Posted on Apr 09, 2009 | Comments 0
Nausea is one of common side-effects of chemotherapy. Many patients receive an anti-nausea medication along with their chemotherapy, and have medications to take at home as well.
For many patients, controlling nausea and vomiting is a serious issue, and only prescription medication can help.
For others, less severe nausea can be helped with nonprescription methods.
Here are some non-medication ideas to help deal with chemotherapy-induced nausea.
- Lemon: While lemon drops and lemonade are common suggestions, for some people just the smell of fresh lemon can help relieve the feeling of nausea.
- Ginger lollipops: If there is one other patient population who are as concerned with nausea as chemotherapy patients, it is pregnant women. There are a variety of ginger anti-nausea products available for dealing with morning sickness, including ginger lollipops, ginger gum and ginger candies, all of which are easier to keep on hand and more portable than ginger ale.
- Cloves: Products containing clove oil, even hard candies, can be soothing to the stomach.
- Try to eat even if you don’t feel like it: Sometimes food can make you feel better if you can bring yourself to eat. Try not to go too long without eating, and choose bland, easily digestible foods. Cold foods typically have less smell and taste, and may be more easily tolerated.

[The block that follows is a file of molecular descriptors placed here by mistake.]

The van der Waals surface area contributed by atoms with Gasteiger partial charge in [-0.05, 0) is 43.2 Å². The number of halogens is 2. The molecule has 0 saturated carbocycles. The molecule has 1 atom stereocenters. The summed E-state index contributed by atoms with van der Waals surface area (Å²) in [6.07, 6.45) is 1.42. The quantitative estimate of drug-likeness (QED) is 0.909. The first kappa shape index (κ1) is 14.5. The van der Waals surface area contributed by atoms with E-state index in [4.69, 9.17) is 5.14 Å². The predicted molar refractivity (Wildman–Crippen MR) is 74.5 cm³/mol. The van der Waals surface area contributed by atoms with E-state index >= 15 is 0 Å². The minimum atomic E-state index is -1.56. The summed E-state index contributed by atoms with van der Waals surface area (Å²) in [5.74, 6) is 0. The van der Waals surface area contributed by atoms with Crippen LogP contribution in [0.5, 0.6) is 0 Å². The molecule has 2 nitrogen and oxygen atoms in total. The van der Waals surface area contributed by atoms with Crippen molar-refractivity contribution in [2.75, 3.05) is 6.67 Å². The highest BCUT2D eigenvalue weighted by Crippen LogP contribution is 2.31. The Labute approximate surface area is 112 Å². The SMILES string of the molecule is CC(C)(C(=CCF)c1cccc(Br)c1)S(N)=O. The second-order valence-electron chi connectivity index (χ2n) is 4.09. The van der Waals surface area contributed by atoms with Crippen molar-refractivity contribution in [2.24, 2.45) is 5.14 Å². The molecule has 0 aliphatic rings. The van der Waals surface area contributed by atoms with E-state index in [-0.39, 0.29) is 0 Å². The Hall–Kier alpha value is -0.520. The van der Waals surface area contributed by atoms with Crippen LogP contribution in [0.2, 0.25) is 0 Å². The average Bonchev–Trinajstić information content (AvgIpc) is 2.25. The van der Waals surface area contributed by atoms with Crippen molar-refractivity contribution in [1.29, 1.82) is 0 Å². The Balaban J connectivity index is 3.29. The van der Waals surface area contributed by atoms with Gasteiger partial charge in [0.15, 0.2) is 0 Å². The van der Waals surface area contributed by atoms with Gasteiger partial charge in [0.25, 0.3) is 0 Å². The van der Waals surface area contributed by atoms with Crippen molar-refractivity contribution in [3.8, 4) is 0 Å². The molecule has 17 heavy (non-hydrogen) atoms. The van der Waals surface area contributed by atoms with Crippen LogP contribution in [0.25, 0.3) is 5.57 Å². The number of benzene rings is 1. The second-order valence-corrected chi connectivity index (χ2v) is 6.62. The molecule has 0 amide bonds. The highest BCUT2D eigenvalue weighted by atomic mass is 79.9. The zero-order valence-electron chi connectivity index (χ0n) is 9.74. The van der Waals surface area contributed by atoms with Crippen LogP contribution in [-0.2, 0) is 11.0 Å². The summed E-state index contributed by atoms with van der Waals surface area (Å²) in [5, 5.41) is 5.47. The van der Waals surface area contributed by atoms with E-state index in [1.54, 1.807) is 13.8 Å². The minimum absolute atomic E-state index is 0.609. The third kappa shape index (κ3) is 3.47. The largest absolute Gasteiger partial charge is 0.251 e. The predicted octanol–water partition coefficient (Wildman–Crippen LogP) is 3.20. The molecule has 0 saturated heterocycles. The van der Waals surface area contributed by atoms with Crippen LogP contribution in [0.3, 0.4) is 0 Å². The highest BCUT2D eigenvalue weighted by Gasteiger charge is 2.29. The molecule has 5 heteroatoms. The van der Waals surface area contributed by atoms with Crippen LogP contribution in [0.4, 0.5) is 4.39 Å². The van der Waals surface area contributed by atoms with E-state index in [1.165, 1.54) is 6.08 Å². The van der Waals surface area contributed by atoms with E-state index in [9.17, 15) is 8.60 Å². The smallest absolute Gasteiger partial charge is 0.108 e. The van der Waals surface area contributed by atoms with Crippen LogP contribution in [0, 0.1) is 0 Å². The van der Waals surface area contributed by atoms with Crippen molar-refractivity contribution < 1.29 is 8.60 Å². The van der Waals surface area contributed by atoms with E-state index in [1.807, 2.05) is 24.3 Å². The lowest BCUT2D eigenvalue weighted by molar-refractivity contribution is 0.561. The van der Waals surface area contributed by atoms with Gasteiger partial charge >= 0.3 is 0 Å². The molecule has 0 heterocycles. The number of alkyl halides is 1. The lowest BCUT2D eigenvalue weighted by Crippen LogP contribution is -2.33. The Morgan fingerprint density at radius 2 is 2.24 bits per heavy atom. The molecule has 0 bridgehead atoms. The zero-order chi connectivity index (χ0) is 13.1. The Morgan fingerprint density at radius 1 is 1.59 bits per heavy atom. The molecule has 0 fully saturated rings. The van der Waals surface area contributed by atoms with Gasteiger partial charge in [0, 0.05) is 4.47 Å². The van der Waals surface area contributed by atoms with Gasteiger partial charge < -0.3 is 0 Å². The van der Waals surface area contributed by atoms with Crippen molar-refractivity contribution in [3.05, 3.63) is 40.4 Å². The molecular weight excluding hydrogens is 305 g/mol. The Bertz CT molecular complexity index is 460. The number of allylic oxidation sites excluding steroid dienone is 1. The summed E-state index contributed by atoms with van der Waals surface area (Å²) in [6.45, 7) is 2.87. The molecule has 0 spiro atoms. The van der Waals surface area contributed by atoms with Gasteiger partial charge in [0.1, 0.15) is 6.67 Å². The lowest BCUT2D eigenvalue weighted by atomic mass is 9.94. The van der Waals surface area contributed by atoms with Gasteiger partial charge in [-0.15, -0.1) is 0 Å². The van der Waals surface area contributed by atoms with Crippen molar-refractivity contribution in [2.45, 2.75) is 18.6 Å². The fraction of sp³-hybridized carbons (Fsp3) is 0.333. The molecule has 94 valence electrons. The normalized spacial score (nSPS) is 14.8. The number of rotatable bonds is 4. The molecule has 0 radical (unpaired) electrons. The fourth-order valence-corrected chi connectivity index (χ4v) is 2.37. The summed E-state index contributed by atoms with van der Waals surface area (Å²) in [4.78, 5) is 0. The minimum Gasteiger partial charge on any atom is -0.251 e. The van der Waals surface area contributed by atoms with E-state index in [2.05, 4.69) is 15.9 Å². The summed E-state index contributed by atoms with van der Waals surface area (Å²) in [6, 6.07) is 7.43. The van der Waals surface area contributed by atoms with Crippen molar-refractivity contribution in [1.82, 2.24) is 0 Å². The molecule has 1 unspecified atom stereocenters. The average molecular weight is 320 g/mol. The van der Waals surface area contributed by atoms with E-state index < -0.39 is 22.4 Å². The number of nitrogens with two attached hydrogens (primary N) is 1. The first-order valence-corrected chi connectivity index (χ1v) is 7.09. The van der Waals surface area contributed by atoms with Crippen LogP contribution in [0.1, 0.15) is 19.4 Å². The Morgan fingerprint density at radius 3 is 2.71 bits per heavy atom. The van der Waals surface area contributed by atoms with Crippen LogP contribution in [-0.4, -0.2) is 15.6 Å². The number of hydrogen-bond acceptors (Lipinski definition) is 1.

- Hydration and rest: Making sure you are properly hydrated and well-rested will help your body process the chemotherapy medications out of your system more quickly. Most people do better with icy cold beverages. Iced peppermint tea is often helpful.
- Acupressure: The same acupressure wrist bands that are used for motion sickness may be helpful to patients suffering from chemotherapy induced nausea and vomiting.
Though its use is not regulated and not legal everywhere, the use of medical marijuana may sometimes be beneficial in controlling nausea and restoring appetite.
If you have been receiving the anti-nausea medication metoclopramide (also known as Reglan, Maxolon and Octamide) for nausea, your oncologist may switch you to a different medication.
Studies have shown that long-term use of metoclopramide can cause tardive dyskinesia, a serious neurological disorder. While the course of chemotherapy may not qualify as long-term, you and your doctor may feel better choosing a different medication.
Posted in: Non-surgical Treatments